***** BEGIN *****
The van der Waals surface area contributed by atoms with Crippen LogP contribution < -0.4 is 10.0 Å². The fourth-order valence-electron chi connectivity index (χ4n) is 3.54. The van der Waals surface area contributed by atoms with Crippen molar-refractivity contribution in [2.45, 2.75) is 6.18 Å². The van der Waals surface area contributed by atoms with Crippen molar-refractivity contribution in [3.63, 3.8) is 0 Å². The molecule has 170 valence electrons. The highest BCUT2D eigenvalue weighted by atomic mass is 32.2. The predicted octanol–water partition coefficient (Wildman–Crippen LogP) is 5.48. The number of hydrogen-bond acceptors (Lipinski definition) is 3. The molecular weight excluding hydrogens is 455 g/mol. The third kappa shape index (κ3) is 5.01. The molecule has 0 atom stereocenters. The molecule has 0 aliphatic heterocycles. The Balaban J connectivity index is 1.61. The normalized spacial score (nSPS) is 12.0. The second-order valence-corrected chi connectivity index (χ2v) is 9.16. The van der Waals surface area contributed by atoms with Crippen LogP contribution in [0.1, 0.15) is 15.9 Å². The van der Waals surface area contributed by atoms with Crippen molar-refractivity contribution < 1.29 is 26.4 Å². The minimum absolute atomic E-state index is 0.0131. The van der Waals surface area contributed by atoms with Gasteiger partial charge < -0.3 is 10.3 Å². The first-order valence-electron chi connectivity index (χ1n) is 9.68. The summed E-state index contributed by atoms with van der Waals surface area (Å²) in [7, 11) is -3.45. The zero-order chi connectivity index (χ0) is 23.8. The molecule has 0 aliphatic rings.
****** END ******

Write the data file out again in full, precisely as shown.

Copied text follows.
The van der Waals surface area contributed by atoms with Crippen LogP contribution < -0.4 is 10.0 Å². The fourth-order valence-electron chi connectivity index (χ4n) is 3.54. The van der Waals surface area contributed by atoms with Crippen molar-refractivity contribution in [2.45, 2.75) is 6.18 Å². The van der Waals surface area contributed by atoms with Crippen molar-refractivity contribution in [3.63, 3.8) is 0 Å². The molecule has 170 valence electrons. The highest BCUT2D eigenvalue weighted by atomic mass is 32.2. The predicted octanol–water partition coefficient (Wildman–Crippen LogP) is 5.48. The number of hydrogen-bond acceptors (Lipinski definition) is 3. The molecular weight excluding hydrogens is 455 g/mol. The third kappa shape index (κ3) is 5.01. The molecule has 0 atom stereocenters. The molecule has 0 aliphatic heterocycles. The Balaban J connectivity index is 1.61. The normalized spacial score (nSPS) is 12.0. The second-order valence-corrected chi connectivity index (χ2v) is 9.16. The van der Waals surface area contributed by atoms with Crippen LogP contribution in [0.1, 0.15) is 15.9 Å². The van der Waals surface area contributed by atoms with Crippen molar-refractivity contribution < 1.29 is 26.4 Å². The minimum absolute atomic E-state index is 0.0131. The van der Waals surface area contributed by atoms with Gasteiger partial charge < -0.3 is 10.3 Å². The first-order valence-electron chi connectivity index (χ1n) is 9.68. The summed E-state index contributed by atoms with van der Waals surface area (Å²) in [7, 11) is -3.45. The zero-order chi connectivity index (χ0) is 23.8. The molecule has 0 aliphatic rings.